It probably is possible to solve problems without active thinking, because thinking itself and creating new ideas is a rather passive process.
Problem-solving is tightly coupled to learning, understanding, and creativity. This is probably represented in the brain with neurons and synapses.
While you sleep, you are probably growing new synapses. Your dreams are also an indicator of what's going on in your mind. And it's a very passive process, as well.
You mentioned something of your personal experience:
When I take a rest after hours of thinking and come back a couple of hours later to solve the problem I do not really notice major differences in my understanding.
The following is conjecture, but let's think about exercise science for a minute:
Here, an adaptive response happens only after a stimulus that's intense enough. You won't actually build more muscle after 1 light workout that barely caused fatigue, you have to exert yourself.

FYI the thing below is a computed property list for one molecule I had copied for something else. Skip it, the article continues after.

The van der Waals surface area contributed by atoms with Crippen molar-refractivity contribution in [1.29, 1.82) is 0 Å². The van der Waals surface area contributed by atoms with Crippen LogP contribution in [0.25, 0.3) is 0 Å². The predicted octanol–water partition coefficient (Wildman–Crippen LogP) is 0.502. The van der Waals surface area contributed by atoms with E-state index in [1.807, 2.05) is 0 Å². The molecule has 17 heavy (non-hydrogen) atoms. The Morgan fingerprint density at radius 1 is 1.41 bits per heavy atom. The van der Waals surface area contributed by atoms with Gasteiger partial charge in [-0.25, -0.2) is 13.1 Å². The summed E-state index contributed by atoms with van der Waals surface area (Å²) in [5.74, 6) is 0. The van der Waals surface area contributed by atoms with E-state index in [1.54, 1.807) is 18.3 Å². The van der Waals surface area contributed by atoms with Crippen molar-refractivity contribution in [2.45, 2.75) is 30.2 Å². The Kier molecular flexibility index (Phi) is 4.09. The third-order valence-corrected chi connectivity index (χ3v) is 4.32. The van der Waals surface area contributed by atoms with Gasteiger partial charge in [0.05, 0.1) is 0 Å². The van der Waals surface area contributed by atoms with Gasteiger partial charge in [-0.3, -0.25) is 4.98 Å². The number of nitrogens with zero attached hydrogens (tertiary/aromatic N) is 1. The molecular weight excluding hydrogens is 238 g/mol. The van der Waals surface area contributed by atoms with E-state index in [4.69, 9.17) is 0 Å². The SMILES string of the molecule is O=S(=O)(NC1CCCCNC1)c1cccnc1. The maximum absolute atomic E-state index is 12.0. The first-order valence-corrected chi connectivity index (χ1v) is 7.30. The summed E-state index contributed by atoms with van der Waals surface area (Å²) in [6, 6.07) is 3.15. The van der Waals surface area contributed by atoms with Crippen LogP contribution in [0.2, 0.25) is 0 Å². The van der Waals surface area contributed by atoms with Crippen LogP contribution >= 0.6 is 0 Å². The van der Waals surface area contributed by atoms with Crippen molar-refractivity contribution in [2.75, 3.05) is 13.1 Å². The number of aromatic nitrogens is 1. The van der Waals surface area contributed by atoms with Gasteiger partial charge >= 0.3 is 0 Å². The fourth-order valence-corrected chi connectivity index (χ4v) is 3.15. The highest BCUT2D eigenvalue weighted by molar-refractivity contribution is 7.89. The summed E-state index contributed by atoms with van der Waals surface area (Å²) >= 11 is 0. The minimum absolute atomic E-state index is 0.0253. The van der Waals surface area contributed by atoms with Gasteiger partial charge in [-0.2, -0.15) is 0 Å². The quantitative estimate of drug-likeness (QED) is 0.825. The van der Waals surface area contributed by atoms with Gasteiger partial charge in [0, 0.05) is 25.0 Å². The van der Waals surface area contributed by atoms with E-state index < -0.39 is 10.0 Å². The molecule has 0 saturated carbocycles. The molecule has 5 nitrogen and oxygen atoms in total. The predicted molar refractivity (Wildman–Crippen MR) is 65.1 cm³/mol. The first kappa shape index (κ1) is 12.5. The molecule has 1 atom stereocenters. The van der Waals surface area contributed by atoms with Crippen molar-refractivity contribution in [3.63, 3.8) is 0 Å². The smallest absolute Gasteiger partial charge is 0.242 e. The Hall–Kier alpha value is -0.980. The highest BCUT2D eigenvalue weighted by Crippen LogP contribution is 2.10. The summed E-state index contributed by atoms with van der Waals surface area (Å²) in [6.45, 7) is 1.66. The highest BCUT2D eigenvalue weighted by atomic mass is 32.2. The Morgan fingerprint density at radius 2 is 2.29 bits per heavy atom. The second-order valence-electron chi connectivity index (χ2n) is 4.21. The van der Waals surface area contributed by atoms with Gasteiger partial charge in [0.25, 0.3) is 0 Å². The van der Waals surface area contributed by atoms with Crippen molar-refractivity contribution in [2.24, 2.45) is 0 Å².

Same might be true for problem-solving, you have to really think hard in your waking hours to give those neurons and synapses a reason to grow while you sleep.
So, as with all things in science, you'd have to quantify your own experience with the subject.
How long did you study? How intensely did you study? How long did you rest before returning to the subject, and how are you measuring your progress from problem towards solution?
There may be some individual variation, but overall this is how you'd study the exact metrics of this particular topic.
The synaptic plasticity and memory hypothesis: encoding, storage and persistence
REM sleep selectively prunes and maintains new synapses in development and learning
Sleep deprivation inhibits adult neurogenesis in the hippocampus by elevating glucocorticoids
Physical Stimulus-Performance-Adaptation : Understanding the physiological relationship
Here's an experiment that shows how particles self-assemble, when electricity is applied to them. Just conjecture, but in the brain similar things are probably also happening, as neurons become charged they might attract particles to form synapses:
Self-Assembling Wires by Standford Complexity Group